In the USA, the state is responsible for a great deal of medical care through government programs such as Medicare, Medicaid and the Veterans Administration. In 2019 (the last year for which I was able to find accurate figures), the first two consumed $1.413 trillion: and the latter is on course to spend another $340 billion in the current financial year. Together, they approach $2 trillion per year in government spending. With that sort of money involved, the pressures to save money wherever they can are enormous. Euthanasia is illegal in the USA, but “assisted suicide” is legal in several states; and it’s already being encouraged as a “treatment option” to patients in some medical systems. Don’t believe that? See the National Council on Disability’s reports on the issue. In an overview of the field, the NCD states:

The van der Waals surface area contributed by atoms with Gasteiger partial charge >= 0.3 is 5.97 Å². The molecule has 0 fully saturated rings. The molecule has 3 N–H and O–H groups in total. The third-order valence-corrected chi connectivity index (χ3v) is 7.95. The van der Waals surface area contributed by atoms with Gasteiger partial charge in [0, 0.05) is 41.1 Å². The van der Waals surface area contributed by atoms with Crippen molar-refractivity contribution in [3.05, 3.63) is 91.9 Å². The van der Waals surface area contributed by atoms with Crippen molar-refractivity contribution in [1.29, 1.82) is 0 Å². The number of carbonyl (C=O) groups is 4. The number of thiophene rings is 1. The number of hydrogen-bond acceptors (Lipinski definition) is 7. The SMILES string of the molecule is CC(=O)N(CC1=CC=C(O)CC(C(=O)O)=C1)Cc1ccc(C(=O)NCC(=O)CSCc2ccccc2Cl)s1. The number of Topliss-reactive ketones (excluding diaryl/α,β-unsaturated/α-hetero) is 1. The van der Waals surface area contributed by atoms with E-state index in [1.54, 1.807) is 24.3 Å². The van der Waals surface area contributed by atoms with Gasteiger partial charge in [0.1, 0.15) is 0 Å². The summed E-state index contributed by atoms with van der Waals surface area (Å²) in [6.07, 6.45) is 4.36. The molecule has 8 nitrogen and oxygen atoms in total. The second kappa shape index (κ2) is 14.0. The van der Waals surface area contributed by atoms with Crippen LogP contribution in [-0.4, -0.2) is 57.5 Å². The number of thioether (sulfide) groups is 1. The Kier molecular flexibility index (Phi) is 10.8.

In the report, NCD details limitations of purported safeguards of assisted suicide laws, finding:
- Insurers have denied expensive, life-sustaining medical treatment, but offered to subsidize lethal drugs, potentially leading patients to hasten their own deaths;
- Misdiagnoses of terminal disease can cause frightened patients to hasten their deaths;
- Though fear and depression often drive requests for assisted suicide, referral for psychological evaluation is extremely rare prior to doctors writing lethal prescriptions;
- Financial and emotional pressures can distort patient choice;
- Patients may “doctor shop” limitlessly to find a physician who will obtain a colleague’s concurrence and prescribe a lethal dose